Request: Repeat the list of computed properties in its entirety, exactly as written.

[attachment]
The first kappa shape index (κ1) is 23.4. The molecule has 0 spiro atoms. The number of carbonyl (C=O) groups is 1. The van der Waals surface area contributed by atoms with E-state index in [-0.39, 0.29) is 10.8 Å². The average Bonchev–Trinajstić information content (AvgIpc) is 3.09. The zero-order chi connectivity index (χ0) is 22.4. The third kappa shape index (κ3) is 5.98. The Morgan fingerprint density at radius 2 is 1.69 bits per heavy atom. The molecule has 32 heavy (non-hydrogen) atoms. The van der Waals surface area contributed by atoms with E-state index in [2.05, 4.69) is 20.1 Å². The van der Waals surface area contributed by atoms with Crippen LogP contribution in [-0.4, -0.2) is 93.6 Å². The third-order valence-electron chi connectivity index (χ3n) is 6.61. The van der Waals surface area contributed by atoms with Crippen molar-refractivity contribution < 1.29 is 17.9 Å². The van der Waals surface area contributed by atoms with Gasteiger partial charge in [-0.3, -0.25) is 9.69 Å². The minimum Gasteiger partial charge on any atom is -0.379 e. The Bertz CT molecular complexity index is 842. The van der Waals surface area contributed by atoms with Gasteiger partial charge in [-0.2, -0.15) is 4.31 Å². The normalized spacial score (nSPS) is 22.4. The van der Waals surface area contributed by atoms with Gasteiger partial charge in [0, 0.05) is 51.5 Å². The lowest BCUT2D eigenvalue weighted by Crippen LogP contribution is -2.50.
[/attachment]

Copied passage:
The first kappa shape index (κ1) is 23.4. The molecule has 0 spiro atoms. The number of carbonyl (C=O) groups is 1. The van der Waals surface area contributed by atoms with E-state index in [-0.39, 0.29) is 10.8 Å². The average Bonchev–Trinajstić information content (AvgIpc) is 3.09. The zero-order chi connectivity index (χ0) is 22.4. The third kappa shape index (κ3) is 5.98. The Morgan fingerprint density at radius 2 is 1.69 bits per heavy atom. The molecule has 32 heavy (non-hydrogen) atoms. The van der Waals surface area contributed by atoms with E-state index in [2.05, 4.69) is 20.1 Å². The van der Waals surface area contributed by atoms with Crippen LogP contribution in [-0.4, -0.2) is 93.6 Å². The third-order valence-electron chi connectivity index (χ3n) is 6.61. The van der Waals surface area contributed by atoms with Crippen molar-refractivity contribution < 1.29 is 17.9 Å². The van der Waals surface area contributed by atoms with Gasteiger partial charge in [-0.3, -0.25) is 9.69 Å². The minimum Gasteiger partial charge on any atom is -0.379 e. The Bertz CT molecular complexity index is 842. The van der Waals surface area contributed by atoms with Gasteiger partial charge in [-0.2, -0.15) is 4.31 Å². The normalized spacial score (nSPS) is 22.4. The van der Waals surface area contributed by atoms with Gasteiger partial charge in [0, 0.05) is 51.5 Å². The lowest BCUT2D eigenvalue weighted by Crippen LogP contribution is -2.50.